• It is a philosophy of production control that attempts to reduce inventories to an absolute minimum and eliminate waste in any of its forms.

  • It has become pretty much a standard way of thinking in many industries (especially automotive.)


I hate to say it but

I Hate to say it BUT!

  • We still are driven by profitability

  • The ideas of Competitiveness and LEAN Mfg. need to be balanced against Quality results in Production

  • We find (in a Capitalist economy) that these competing(?) demands often can increase profitability if we let the factory move toward them

    • not first to volume production – the first to rational volume production is key!


An example from engineering economy machine replacement analysis after tax basis

An example from Engineering Economy – Machine Replacement analysis – After Tax Basis

  • Current Equipment “The Defender” (purchased a few years ago before Company started rational Quality Management system and JIT system)

    • Design Capacity: 310 molds/hr (620 parts/hr)

    • Part Tolerance: 0.030” across parting line

    • Average Quality: 2.9% defectives

    • Average Maintenance: $12000/yr


Machine replacement analysis after tax basis

Machine Replacement analysis – After Tax Basis

  • When purchased, average “Lot Size” was 7500 molds and pattern change took 45 minutes

  • Currently, production lot size has fallen to 375 molds (and without significant investment) pattern change is still 45 minutes

    • Indicates 375/310 = 1.25 hr/pattern ‘run’ or 375 molds every 2 hours (with pattern change time)

    • Real Production rate is: 188 molds/hr (375 parts/hr)! (the horrors of JIT!)


Machine replacement analysis after tax basis1

Machine Replacement analysis – After Tax Basis

  • Quality/Maintenance “Downtime” consume 1 hour/shift

    • The plant operates two 10 hour shifts (20 planned hours)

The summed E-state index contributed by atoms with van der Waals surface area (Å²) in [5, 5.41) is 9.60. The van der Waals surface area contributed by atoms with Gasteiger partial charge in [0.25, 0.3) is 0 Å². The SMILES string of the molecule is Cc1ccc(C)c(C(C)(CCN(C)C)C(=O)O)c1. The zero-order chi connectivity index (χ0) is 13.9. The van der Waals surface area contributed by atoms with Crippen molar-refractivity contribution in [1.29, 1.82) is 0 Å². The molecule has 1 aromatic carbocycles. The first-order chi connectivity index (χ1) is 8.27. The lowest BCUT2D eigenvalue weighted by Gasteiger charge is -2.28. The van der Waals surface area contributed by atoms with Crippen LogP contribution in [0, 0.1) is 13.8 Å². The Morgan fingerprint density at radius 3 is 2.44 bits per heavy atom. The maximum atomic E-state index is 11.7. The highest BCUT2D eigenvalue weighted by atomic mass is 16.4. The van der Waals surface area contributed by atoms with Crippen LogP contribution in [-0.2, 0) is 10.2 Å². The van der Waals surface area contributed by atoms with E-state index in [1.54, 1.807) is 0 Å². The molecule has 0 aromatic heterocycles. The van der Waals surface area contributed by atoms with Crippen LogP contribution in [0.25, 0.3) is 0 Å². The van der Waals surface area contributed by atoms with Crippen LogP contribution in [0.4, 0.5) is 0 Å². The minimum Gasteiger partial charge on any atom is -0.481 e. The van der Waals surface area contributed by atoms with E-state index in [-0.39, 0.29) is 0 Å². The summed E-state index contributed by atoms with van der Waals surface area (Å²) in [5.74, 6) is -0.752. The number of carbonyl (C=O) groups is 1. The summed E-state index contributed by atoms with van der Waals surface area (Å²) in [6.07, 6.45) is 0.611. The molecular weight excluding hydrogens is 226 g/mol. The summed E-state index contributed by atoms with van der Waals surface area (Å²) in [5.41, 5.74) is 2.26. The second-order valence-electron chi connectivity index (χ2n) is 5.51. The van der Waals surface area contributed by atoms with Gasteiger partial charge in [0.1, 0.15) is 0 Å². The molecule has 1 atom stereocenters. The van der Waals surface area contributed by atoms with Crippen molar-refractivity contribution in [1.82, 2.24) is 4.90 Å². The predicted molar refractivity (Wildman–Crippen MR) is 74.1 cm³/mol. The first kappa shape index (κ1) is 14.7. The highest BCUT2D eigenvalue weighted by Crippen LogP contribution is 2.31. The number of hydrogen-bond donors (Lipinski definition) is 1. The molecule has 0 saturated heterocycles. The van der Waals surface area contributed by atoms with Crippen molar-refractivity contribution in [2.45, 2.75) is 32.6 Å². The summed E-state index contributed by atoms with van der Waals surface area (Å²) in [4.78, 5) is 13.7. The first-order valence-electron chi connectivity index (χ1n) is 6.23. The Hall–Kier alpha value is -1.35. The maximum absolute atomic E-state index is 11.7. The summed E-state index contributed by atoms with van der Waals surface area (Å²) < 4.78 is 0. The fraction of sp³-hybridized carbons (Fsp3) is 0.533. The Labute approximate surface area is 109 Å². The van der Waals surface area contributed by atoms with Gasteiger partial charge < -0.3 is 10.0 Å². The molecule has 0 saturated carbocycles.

• but with downtime actual productive time is 18 productive hours/day on this machine

    • Good Castings/day = 375*.971*18 = 6555 (1,645,300/251day-year)

    • Scrap Castings/day = 375*.029*18 = 195 (48945/251day-year)


Quality costs are like icebergs sometimes only 10 are visible the rest sink the ship

Quality Costs Are Like Icebergs! Sometimes Only 10% Are Visible The Rest Sink The Ship!

  • Visible Costs:

    • Scrap

    • Rework

    • Warranty Claims

  • Hidden Costs:

    • Eng/Mgt Time

    • Downtime

    • Increased Inventory

    • Decreased Capacity

    • Customer Dissatisfaction

    • Lose of Market Share


Machine replacement analysis after tax basis2

Machine Replacement analysis – After Tax Basis

  • Quality Cost Issues:

    • Eng/Mgt time: = 20400

      • 8 hr/wk*51wks/yr@$50/hr

    • Inspect time: = 63750

      • 50hr/wk *51wk/yr@$25/hr

    • Warranty Claims 85@$200 = 17000

    • “Goodwill Costs”= 8000

  • Total These Costs $109150


Machine replacement analysis after tax basis3

Machine Replacement analysis – After Tax Basis

  • “Product Issues”

    • Prod Costs (labor/mat’l/etc.) = 7.00

    • Avg. Sale Price= 8.00

    • NOTE: in most JIT (LEAN) systems cost must drop 5 to 10% annually to customer!!!!

  • Annual Income Defender (Rev – Costs)

    • Costs: